19. December 2023 By Attila Papp
Defining data product development guidelines
The journey from raw data to actionable insights is often paved with challenges: teams making the same mistake repeatedly, not looking at the broader context, etc. Because of that, establishing clear data product development guidelines is very important, especially if you take the consumer experience into the picture. In this blog post, we will look at why these guidelines are so important, and present a baseline set of guidelines to start the process.
What is a data product?
A data product is a cohesive package that consists of:
- Data sets: maybe just a table, a view, a stream, or even an ML model.
- Domain information: business-friendly terms and their explanation. It helps figuring out the context easier.
- Access to the data: via APIs, data mesh, or visualization with access control policies included. Note: in the case of a data mesh, this is usually handled by a separate platform team.
A data product is prepared by data producers (ideally teams where the transactional data is originating from) and is consumed by data consumers (usually analysts, data scientists, other teams, etc.)
The Crucial Role of Data Product Guidelines
Guidelines in data product development serve as a guiding light for teams, providing a standardized framework that ensures consistency, efficiency, and interoperability across various parts of the organization. They facilitate seamless collaboration among teams by establishing standard practices, thereby reducing the likelihood of errors and misinterpretations, not to mention removing friction from combining data products.
Striking the Right Balance
While guidelines and standardization are rightly important, it's equally important not to overburden the development process with unnecessary constraints. Flexibility is key, and guidelines should be viewed as adaptable recommendations rather than rigid directives. Striking a balance ensures that teams can innovate within the established framework, fostering creativity while maintaining the usability of the data products with other data products.
An example set of guidelines
Use open table formats: Organizations should agree on an open table format, such as Apache Iceberg, to ensure data consistency and portability.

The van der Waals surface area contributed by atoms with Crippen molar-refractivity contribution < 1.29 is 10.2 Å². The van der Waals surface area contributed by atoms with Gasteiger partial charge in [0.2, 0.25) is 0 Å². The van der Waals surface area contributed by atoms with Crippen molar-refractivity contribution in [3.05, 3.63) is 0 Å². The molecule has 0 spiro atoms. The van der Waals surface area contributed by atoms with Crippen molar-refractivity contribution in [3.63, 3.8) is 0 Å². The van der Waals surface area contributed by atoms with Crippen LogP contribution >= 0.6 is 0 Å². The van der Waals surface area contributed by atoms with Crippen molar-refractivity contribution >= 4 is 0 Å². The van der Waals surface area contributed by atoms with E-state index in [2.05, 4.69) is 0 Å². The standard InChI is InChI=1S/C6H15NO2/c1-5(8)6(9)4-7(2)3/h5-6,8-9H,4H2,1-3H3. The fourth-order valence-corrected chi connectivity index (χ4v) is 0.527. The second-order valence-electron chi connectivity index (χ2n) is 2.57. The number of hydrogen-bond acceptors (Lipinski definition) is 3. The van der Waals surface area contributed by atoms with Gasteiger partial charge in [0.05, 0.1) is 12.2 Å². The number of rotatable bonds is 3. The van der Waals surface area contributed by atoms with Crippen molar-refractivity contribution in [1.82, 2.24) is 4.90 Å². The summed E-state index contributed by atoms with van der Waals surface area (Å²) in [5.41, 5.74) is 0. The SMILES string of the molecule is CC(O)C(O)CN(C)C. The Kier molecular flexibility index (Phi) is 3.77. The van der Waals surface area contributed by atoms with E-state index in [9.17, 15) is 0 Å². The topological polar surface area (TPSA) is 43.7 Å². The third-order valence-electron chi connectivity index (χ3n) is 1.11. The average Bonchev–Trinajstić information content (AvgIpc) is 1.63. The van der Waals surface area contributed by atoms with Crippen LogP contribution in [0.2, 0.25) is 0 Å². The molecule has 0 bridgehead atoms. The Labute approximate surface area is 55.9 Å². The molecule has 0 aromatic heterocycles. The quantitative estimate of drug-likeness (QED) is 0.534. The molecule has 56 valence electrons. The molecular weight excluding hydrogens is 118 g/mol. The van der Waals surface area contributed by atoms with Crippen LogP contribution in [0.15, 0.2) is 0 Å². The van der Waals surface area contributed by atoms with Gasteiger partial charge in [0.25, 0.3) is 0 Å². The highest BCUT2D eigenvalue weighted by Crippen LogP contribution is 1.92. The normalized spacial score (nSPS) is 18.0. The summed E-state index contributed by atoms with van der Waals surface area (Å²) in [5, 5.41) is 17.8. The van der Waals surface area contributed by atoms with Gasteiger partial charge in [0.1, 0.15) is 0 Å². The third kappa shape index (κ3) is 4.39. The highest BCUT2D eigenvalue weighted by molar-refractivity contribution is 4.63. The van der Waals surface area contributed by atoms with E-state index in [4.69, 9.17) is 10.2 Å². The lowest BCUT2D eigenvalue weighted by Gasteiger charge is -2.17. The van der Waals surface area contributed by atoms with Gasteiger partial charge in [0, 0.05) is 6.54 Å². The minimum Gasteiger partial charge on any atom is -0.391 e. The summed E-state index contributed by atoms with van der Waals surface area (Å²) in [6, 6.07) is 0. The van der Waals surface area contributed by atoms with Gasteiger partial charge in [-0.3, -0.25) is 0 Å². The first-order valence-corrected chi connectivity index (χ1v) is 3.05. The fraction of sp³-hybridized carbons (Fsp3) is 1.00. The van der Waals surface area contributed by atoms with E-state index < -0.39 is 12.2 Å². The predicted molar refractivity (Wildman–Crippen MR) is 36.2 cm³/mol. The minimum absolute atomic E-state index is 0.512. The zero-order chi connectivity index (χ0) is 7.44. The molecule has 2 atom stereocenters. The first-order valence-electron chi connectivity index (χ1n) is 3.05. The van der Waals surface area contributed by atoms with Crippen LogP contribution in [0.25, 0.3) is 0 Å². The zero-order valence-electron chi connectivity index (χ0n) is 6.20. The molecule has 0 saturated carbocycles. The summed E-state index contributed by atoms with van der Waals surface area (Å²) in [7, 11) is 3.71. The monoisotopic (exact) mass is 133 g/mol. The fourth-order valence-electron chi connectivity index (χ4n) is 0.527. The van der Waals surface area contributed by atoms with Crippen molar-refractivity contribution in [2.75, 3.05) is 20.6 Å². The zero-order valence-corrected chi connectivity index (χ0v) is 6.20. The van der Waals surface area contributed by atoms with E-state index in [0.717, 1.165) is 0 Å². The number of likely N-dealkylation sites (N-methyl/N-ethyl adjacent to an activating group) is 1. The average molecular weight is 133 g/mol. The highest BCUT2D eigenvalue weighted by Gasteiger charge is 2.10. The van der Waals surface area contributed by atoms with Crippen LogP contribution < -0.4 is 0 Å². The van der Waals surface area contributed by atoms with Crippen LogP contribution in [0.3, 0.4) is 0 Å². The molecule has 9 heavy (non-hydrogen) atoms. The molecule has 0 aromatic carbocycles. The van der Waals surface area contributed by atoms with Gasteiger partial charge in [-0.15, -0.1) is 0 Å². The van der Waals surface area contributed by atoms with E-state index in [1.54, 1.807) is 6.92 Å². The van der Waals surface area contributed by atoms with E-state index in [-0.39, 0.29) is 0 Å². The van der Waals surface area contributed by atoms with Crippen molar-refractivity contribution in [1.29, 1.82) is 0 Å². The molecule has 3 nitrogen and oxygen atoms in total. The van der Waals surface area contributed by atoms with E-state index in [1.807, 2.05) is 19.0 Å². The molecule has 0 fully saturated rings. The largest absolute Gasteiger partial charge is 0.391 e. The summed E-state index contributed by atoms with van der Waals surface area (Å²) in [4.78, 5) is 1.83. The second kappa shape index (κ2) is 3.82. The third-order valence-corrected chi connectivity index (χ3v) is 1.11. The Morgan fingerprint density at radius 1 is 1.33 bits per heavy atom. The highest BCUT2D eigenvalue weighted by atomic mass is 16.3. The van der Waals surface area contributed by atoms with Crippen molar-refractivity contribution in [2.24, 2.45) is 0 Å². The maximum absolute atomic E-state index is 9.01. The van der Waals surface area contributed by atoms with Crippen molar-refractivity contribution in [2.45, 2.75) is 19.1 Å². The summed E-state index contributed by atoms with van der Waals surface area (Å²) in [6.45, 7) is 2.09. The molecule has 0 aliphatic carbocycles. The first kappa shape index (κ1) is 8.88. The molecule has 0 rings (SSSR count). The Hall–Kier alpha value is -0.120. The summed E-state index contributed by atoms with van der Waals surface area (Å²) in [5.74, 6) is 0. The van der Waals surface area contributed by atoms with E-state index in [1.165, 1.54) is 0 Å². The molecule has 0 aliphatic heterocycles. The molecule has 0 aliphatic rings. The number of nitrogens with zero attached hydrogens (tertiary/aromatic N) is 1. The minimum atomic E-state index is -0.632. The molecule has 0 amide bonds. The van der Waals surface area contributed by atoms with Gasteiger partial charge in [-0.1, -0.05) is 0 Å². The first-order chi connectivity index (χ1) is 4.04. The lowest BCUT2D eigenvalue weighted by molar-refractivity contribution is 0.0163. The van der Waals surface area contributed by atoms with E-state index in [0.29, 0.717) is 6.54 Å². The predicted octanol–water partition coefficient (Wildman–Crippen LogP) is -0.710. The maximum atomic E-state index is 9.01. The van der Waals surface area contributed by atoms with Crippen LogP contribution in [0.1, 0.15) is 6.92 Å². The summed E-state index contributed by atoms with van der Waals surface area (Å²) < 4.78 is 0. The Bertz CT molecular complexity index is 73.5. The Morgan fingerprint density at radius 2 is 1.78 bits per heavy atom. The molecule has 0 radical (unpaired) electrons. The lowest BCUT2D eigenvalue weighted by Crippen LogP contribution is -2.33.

Naming Conventions: use common naming conventions like snake_case to enhance readability and maintain uniformity across different data products.
Inclusion of transformation date or timestamp: I consider including the date of the state ( or transformation timestamp) a best practice when converting transactional data to analytical data. This helps traceability and finding specific rows in raw data files.
Default Column Types: agree on default column types for common elements like timestamp, date, and country code. This streamlines the process of joining data products, making it more efficient and convenient for data consumers. Use ISO formats wherever possible.
Avoiding Ambiguity in Column Names: Ambiguous column names can lead to confusion. Guidelines should emphasize clarity, ensuring each column name accurately reflects its content. Common business names should be common amongst all data products.
Reflecting Aggregation Type in Column Names: Column names should transparently indicate the aggregation type, promoting clarity and simplifying understanding of data products. For example, using names like avg_time or daily_avg_time.
Here are a few more guidelines on data product versioning:
Major Versions in Table Names: implement a versioning system by appending major versions to table names (e.g., my_table_v1). This ensures smooth transitions after breaking changes.
Breaking Changes vs. Non-breaking Changes: clearly define breaking changes, such as column removals or aggregation logic modifications. Non-breaking changes, like adding new columns, should also be distinguished.
Retirement of Old Versions: agree on a policy for retiring old versions, which is communicated to consumers transparently. Actively manage and retire old versions by engaging with them and helping their migration to the new version. A migration window ensures a smooth transition and avoids downtimes because of breaking changes.
In conclusion, data product development guidelines are the foundation for successful data-driven organizations. Organizations can navigate the complexities of data product development efficiently by balancing levels of standardization and flexibility.
I believe data product guidelines should aim at bettering the consumer experience since a good data consumer experience will lead to better actionable insights. By adhering to standardized formats, naming conventions, and versioning practices, teams can ensure their data products' reliability, clarity, and stability, laying the foundation for informed decision-making and sustainable growth.